If you’re starting a business with another person or a group of people, you’ll be sharing ideas, divvying up equity, and investing money together. For startups, resolving questions of equity, ownership and control is critical to the company’s growth and success. A founders’ (or shareholders’) agreement (learn more about shareholders’ agreements here) can be an effective and efficient way to address these issues from the beginning and help protect the company from disputes and conflicts later.
A founders’ (or shareholders’) agreement (learn more about shareholders’ agreements here) defines the relationship between key people in the startup, usually the founders and first shareholders. The agreement can do a variety of things, but often includes: 1) allocating each founder’s equity stake; 2) defining each founder’s responsibilities in the company: 3) establishing transfer restrictions on founder shares; 4) setting vesting schedules and/or acceleration provisions; and 5) explaining what happens to a founder’s interest in the company if the founder leaves voluntarily or is fired.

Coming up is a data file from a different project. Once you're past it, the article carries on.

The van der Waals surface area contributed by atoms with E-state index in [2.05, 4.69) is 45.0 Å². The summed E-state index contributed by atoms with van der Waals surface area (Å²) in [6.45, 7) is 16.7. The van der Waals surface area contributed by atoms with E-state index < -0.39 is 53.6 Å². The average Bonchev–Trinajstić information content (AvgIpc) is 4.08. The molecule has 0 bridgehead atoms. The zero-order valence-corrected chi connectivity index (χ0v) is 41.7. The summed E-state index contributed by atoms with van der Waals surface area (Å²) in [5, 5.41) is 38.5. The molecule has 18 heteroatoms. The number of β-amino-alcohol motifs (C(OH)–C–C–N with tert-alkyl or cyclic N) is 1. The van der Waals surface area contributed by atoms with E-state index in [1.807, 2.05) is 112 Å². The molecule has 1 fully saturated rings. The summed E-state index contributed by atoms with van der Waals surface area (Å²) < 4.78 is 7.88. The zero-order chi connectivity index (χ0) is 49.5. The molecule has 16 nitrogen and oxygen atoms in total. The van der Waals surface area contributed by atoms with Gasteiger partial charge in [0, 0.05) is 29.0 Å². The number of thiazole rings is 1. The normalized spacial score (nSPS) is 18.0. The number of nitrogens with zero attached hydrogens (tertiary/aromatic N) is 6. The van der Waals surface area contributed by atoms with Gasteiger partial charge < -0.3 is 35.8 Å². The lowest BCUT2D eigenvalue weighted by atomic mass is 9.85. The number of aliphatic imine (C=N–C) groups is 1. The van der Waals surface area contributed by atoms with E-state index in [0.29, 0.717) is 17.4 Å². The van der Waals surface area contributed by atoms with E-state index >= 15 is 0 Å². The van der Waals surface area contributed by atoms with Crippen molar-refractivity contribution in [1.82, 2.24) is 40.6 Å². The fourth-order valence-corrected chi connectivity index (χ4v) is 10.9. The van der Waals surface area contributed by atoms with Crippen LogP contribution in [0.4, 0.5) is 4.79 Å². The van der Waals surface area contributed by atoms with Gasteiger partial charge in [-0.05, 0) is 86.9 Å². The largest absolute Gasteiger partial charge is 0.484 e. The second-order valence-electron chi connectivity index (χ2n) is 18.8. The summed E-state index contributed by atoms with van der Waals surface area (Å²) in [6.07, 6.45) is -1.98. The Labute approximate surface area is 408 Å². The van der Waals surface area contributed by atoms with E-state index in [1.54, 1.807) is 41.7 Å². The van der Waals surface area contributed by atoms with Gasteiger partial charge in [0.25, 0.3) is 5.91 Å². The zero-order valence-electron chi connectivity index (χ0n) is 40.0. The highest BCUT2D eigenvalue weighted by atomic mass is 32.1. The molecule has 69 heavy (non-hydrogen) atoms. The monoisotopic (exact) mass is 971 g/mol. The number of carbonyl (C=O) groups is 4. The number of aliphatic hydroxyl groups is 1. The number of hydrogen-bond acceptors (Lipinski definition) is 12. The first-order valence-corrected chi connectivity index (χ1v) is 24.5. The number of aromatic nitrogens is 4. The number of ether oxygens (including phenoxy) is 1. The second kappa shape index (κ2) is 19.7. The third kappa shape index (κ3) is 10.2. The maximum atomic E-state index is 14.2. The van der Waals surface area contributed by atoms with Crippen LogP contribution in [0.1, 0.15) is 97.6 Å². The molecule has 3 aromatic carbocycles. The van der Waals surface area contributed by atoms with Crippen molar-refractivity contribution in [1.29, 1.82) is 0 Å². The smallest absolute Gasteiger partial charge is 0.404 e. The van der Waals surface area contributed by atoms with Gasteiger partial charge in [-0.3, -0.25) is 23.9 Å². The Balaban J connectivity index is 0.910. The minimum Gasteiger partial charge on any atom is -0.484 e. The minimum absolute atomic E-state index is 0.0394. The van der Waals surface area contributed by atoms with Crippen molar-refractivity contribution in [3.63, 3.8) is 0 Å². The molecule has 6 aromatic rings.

The process of creating a founders’ agreement can be very helpful to a startup , as it allows the founders to brainstorm potential problems and set policies to prevent those problems from arising.
Once you have a founders’ agreement in place, you may find that it helps your startup to stay focused on its growth and investment plan. Also, investors like to see founders’ agreements as such agreements demonstrate that founders have considered and resolved critical questions for the startup.